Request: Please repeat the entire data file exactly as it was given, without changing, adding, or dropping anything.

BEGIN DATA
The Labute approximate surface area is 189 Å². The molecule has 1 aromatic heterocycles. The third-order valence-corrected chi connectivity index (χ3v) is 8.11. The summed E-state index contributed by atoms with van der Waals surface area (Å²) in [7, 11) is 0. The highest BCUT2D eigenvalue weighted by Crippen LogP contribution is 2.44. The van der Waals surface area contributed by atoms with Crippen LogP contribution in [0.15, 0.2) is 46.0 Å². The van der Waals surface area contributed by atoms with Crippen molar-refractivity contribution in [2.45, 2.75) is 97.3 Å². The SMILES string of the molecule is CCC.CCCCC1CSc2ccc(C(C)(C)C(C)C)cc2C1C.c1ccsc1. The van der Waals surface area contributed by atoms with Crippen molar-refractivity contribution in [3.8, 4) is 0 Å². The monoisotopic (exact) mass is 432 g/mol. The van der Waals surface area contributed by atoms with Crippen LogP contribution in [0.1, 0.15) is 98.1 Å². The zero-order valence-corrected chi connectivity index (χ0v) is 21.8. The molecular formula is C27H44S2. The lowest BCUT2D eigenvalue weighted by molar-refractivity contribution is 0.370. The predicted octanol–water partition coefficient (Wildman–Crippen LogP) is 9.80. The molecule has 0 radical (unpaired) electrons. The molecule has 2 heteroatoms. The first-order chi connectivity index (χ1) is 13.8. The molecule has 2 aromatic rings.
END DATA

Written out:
The Labute approximate surface area is 189 Å². The molecule has 1 aromatic heterocycles. The third-order valence-corrected chi connectivity index (χ3v) is 8.11. The summed E-state index contributed by atoms with van der Waals surface area (Å²) in [7, 11) is 0. The highest BCUT2D eigenvalue weighted by Crippen LogP contribution is 2.44. The van der Waals surface area contributed by atoms with Crippen LogP contribution in [0.15, 0.2) is 46.0 Å². The van der Waals surface area contributed by atoms with Crippen molar-refractivity contribution in [2.45, 2.75) is 97.3 Å². The SMILES string of the molecule is CCC.CCCCC1CSc2ccc(C(C)(C)C(C)C)cc2C1C.c1ccsc1. The van der Waals surface area contributed by atoms with Crippen molar-refractivity contribution in [3.8, 4) is 0 Å². The monoisotopic (exact) mass is 432 g/mol. The van der Waals surface area contributed by atoms with Crippen LogP contribution in [0.1, 0.15) is 98.1 Å². The zero-order valence-corrected chi connectivity index (χ0v) is 21.8. The molecular formula is C27H44S2. The lowest BCUT2D eigenvalue weighted by molar-refractivity contribution is 0.370. The predicted octanol–water partition coefficient (Wildman–Crippen LogP) is 9.80. The molecule has 0 radical (unpaired) electrons. The molecule has 2 heteroatoms. The first-order chi connectivity index (χ1) is 13.8. The molecule has 2 aromatic rings.